In the early 1980s, when I first became acquainted with her work, Louise Hamlin lived in Manhattan and painted scenes of her urban environment: a stretch of upper Broadway on a rainy night that accented reflections from the headlights of oncoming traffic. As well, she set up her easel in the vast rooms of the American Museum of Natural History to create images of attendees viewing the dioramas. For another series, she embedded herself in an orchestra pit to document musicians in rehearsal. When not on the pavement or on location, she painted portraits in her studio. All to commandeer the urgent vibrancy of a metropolis in constant motion.
For the past 30 years, while teaching at Dartmouth College, her efforts en plein air shifted to the lush countryside where she’s continued to work in series producing, at a prodigious pace, landscapes and local scenes of her New England surroundings. When it gets too cold to labor outside at a spot overlooking a farm, valley or river, she retreats to a studio to make still life drawings, prints and paintings depicting milkweed as well as garlic and radish sprouts.
A knockout sampling of her work from the last decade was on view for much of the past year at the Hood Museum of Art on the campus of Dartmouth.
The first room featured the studio work: A set of large-scale drawings delineate plant details on a flat background, the better to examine the geometric patterns of the stalks and the artist’s precise rendering (Molto and Maybe, both 2014). A set of paintings showing sprouts in plastic bins (sold at a local market) are more playful with the scale exaggerated and the use of bold colors as neutral background to offset the featured subject matter (Red Garnet Amaranth, 2017)
In the second room, four canvases bring the artist down to a streambed to paint ¬the density of a forest. As in a free jazz improvisation there’s no central focus. Who needs a horizon when the rectangular canvas is confining the interconnections of a patch of nature: the sunlight dappling the virgin territory, the growth existing in fertile interactions. Two in the series – Don’s Summer Streambed and Autumn Streambed (both 2016) – illuminate from the same vantage point at different seasons.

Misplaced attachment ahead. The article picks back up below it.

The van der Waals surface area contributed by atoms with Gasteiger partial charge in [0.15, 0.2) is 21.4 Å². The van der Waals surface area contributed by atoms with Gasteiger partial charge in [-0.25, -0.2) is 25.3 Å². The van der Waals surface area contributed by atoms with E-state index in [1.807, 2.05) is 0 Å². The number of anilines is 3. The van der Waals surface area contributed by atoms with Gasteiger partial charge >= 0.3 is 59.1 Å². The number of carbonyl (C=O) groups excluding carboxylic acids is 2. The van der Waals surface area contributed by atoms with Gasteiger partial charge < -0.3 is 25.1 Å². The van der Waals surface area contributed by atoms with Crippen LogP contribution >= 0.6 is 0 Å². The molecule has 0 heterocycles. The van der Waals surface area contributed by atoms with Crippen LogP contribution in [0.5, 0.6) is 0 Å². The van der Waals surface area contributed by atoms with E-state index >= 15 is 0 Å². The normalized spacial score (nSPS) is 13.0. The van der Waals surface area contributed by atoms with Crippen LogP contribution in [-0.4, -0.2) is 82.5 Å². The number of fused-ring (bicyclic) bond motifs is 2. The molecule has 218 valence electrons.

Hamlin’s images dignify a moment, her hand is at work to stop the drift of time so as to look beyond the facts with “a Romantic sensibility,” as Vincent Katz denotes in his excellent catalog essay. In Fog in Upper Valley Hills, 2016, we gaze down – at 5 a.m. or so – into a valley where fog hovers, sandwiched delicately among the rolling hills. In another series, she shows how the grow lights in a greenhouse – while helping germinate tomato seedlings – shimmer in the pre-dawn accentuating the structure to an effect dazzling in its ethereal grace (Jesse Goes to Work and Break of Day at Long Wind, both 2019).
Hamlin is not a figurative painter attempting to fool viewers into believing they’re gazing at a photo. Nor is she trying to impress with her skill at recreating reality detail by detail. Rather, brushstrokes suggest rather than specify. Each leaf need not be delineated. Patches of appropriate colors vie for the surface to indicate what it is she’s rendered from the natural. These works allow more texture.
Perhaps most astonishingly, in Crew, 2021, the top three-quarters of the canvas is a swirling color field of blends that infer a dense mountainside. In the bottom strip, men in a crew boat are seen in soft focus as the entirety of the scene is enveloped by the fog rising from the river.
Her landscapes are nothing short of breathtaking in their capturing of moments, particularly just after dawn when light is diffuse muting the properties to an atmospheric haze.
These works of quiet grandeur are inducements to reverie, they’re talismans adjusting one’s perception back to a remembrance between seen and felt – all guided by a technical facility capable of meeting the most daunting of challenges. Even a half-awake observer can marvel at the craft, the portrayal of recognizable subject matter. But there’s so much more. Namely, the pulse of these phantasms. It’s a pulse that lasts one beat. We’re suspended as if someone hit time’s pause button. We’re grounded in the works’ textural atmosphere and given more than the actual and more than the depicted. We’re “beyond transcription,” as Katherine Hart so aptly describes it in her richly detailed catalog essay. We’re absorbed into a temperament that offers an opportunity to reflect, lulled into the spell cast by these works of understated power.
Louise Hamlin: In the Moment, Hood Museum of Art, Dartmouth, Hanover, NH, February 12 – September 3, 2022. The catalog for the show is available on Amazon.